biosafety level

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Related to biosafety level 4: biosafety level 2

biosafety level

(1) The degree of caution required when working with specific groups of pathogens
(2) A specific combination of work practices, safety equipment, and facilities, intended to minimise exposure of workers and environment to certain classes of pathogens.

Biosafety level 
BL 1—Organisms are relatively innocuous and are not known to cause infection in healthy human adult—e.g., Bacillus subtilis and Naegleria gruberi.
 
BL 21—Organisms are “moderate risk” agents that may cause human disease of varying severity, potentially affecting healthy adults; often good microbiologic technique, such as minimising exposure to aerosols, is a sufficient precaution for these agents—e.g., C difficile, hepatitis A, B and C, influenza A, Lyme disease, dengue fever, Salmonella; mumps, measles, HIV, scrapie, MRSA and VRSA. 

BL 32—Organisms are indigenous or exotic and may infect personnel by aerosols, autoinoculation or ingestion, resulting in potentially serious or lethal consequences—e.g., Mycobacterium tuberculosis, Bacillus anthracis, West Nile virus, Venezuelan equine encephalitis virus, Eastern equine encephalitis virus, Hendra virus, SARS coronavirus, Salmonella typhi, Coxiella burnetii, Rift Valley fever virus, Rickettsia rickettsii and yellow fever virus.
 
BL 4—Organisms are dangerous and exotic, require a maximum containment facility and pose a high individual risk of exposure and risk to laboratory personnel—e.g., Bolivian and Argentine hemorrhagic fevers, Marburg virus, Ebola virus, Lassa fever, Crimean-Congo hemorrhagic fever and other various hemorrhagic diseases. BSL 4 agents may be transmitted by aerosol; there is no vaccine or therapy.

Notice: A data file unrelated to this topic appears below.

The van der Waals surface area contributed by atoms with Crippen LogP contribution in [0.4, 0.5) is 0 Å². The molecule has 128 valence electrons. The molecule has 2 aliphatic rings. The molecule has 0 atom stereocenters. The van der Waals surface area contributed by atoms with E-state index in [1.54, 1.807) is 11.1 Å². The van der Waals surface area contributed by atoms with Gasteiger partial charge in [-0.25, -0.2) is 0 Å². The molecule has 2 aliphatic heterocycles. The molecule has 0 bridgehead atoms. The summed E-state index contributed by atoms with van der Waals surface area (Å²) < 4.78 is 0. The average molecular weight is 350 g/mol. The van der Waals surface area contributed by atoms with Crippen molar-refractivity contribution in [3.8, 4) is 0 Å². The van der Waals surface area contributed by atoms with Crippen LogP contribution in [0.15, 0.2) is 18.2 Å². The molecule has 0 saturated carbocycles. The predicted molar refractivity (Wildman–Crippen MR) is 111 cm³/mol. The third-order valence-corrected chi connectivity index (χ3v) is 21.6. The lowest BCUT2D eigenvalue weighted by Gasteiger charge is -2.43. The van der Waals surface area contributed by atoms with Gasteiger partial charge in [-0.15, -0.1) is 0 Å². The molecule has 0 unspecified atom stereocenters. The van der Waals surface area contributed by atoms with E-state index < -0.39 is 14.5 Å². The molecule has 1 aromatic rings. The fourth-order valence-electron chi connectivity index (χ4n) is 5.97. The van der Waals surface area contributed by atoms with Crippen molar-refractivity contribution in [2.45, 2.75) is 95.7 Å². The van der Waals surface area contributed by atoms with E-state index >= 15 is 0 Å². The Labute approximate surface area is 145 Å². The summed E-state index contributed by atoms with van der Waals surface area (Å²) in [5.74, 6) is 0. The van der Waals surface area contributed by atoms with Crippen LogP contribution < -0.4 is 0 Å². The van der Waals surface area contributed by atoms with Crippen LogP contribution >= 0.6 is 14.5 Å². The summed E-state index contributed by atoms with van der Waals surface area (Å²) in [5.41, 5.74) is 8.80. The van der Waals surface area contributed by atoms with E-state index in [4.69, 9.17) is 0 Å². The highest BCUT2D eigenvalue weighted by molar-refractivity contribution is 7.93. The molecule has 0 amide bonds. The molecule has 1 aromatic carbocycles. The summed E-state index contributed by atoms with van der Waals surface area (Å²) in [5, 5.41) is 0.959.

biosafety level

Epidemiology A classification for the degree of caution required when working with specific groups of pathogens. See Maximum containment facility.

biosafety level

(bī″ō-sāf′tē),

BSL

A classification system to indicate the safety precautions required when investigating microorganisms, esp. viruses known to be dangerous or lethal to those exposed to them. There are four BSLs, with BSL-4 requiring the highest level of security.
References in periodicals archive ?
(15) The Biosafety Level 4 (BSL-4) is required for work with dangerous and exotic agents that pose a high risk of life threatening disease.
Potential impact of a 2-person security rule on Biosafety Level 4 laboratory workers.
These national labs, Los Alamos and Lawrence Livermore (Oak Ridge National Lab in Tennessee is considering building a biosafety Level 4 facility), have a mission to provide the Pentagon with deliverable nuclear weapons with researchers working in highly compartmentalized and secretive environments.
The threat of terrorists using as weapons the most deadly pathogens known, coupled with the recognition that virtually every year a new infectious disease is discovered, has led the US government to expand the number of Biosafety Level 4 (BSL-4) laboratories, also known as maximum containment laboratories (MCLs), to perform work essential for promoting public health and to ensure bioterrorism preparedness.
Bioterrorism agents used can be categorized as biosafety level 2 pathogens such as salmonella, biosafety level 3 pathogens such as Venezuelan equine encephalitis, or biosafety level 4 pathogens such as smallpox (see Table 2).
Invitation to tender : The Institute of Virology and Immunology (IVI) is the Swiss reference laboratory (Biosafety Level 4) for diagnosis, monitoring and control of highly contagious animal diseases, such as avian influenza (bird flu), foot and mouth disease and classical swine fever.
Culture of B virus requires a special containment facility since the virus is a biosafety level 4 pathogen (31).
Objectives with mid to long-term impact are: (i) Provide information on pathophysiological changes and immunological determinants to infer new immunotherapeutic strategies for treatment of EVD; and (ii) Strengthening cooperation of biosafety level 4 (BSL-4) facilities and building a pan-European research area in the field of highly pathogenic viruses as envisaged in the European Research Infrastructure on Highly Pathogenic Agents project.
Virus isolation attempts were then terminated because the cultivation of C-CHFV (the presumptive cause) requires biosafety level 4 facilities.
Tenders are invited for Biosafety Level 4 (BSL4) Laboratory Consultant
These viruses are extremely hazardous and must be handled under strict Biosafety Level 4 containment.
All work with live variola virus is done under biosafety level 4 containment conditions at CDC.